Shinzo Abe has built a brave reputation.

But even for Japan's popular prime minister, hiking sales taxes for the first time in nearly two decades takes guts.

The tax increase is meant to help tame the government's runaway debt - the heaviest in the developed world.

But not surprisingly, it's proving divisive.

Some top business leaders, like Sony's Kazuo Hirai, have expressed their support.

But some of the consumers who are going to get hit straight in their wallets are downright angry. .

Arisa, a 22-year-old college student living in central Tokyo, is one of the many who's going to feel the pinch once the tax goes up.

We went shopping with her.

First stop - a flower shop. A pot of flowers just over 6 dollars but she decides to pass as she'd rather save her money for new clothes

Next up - a home decor store where she found a nice wine glass. At 35 bucks, not cheap for a college student.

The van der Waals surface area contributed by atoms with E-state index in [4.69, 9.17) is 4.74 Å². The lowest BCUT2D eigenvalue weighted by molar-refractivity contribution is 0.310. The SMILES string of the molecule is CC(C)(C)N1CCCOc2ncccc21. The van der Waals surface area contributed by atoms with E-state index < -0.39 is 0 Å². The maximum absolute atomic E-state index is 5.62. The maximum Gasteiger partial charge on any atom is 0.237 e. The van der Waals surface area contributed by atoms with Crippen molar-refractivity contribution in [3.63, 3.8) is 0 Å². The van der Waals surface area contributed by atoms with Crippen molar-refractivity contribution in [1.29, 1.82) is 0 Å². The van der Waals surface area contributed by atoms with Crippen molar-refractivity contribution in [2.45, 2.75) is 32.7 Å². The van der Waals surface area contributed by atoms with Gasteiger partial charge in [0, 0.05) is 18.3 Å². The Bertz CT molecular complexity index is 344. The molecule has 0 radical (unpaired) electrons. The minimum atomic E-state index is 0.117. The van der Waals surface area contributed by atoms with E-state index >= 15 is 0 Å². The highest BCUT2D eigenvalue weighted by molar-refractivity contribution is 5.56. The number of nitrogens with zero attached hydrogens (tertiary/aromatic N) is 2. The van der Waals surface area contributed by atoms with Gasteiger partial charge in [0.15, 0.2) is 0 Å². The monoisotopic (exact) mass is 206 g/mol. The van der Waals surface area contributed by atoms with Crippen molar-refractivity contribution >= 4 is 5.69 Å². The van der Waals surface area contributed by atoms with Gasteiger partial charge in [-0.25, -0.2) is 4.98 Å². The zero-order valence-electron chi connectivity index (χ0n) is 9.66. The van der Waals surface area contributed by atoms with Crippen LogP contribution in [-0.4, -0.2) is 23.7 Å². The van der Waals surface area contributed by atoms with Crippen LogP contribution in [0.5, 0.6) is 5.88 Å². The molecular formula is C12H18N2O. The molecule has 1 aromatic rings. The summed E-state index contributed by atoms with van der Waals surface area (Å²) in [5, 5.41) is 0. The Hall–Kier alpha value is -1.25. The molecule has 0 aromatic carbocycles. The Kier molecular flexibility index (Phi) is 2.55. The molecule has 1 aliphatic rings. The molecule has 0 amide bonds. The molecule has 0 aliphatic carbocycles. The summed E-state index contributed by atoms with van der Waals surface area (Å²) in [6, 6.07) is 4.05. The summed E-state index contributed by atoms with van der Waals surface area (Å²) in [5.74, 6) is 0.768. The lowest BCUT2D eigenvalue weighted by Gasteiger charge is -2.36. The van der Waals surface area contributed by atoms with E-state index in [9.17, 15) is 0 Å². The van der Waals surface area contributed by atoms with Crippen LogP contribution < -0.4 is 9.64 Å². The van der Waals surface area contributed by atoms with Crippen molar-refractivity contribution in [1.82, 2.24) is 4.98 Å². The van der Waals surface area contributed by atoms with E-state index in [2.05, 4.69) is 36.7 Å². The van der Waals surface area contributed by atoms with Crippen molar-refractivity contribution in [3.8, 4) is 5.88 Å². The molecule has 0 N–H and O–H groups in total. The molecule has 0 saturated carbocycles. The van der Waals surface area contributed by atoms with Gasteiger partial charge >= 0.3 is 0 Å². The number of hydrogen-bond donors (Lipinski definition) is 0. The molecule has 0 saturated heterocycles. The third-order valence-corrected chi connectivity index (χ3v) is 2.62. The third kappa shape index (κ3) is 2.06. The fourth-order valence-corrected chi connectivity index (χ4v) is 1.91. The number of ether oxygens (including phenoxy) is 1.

And it's only going to be more expensive when taxes go up. She gives it a miss too.


"From an average person's point of view, things that I bought without a second thought before, I'll now think twice about before I purchase - because of the tax increase."

In the end, Starbucks was the only retailer to pry a few yen from our young shopper's wallet.

And even that purchasing habit might be endangered by the tax hike.


"I like to get a cup of coffee from Starbucks when I go out in the mornings. But I might switch to the smaller size. I think I'm going to have to tighten my purse strings a bit. Before I didn't mind paying for it, but now I think I'll have to be more sensitive to cost."


"Paying a few more yen for your daily coffee doesn't sound like much. But Abe is counting on enough consumers like Arisa chipping in to put the country's finances on sounder footing. With sentiment so fragile, it may be his riskiest gamble yet."



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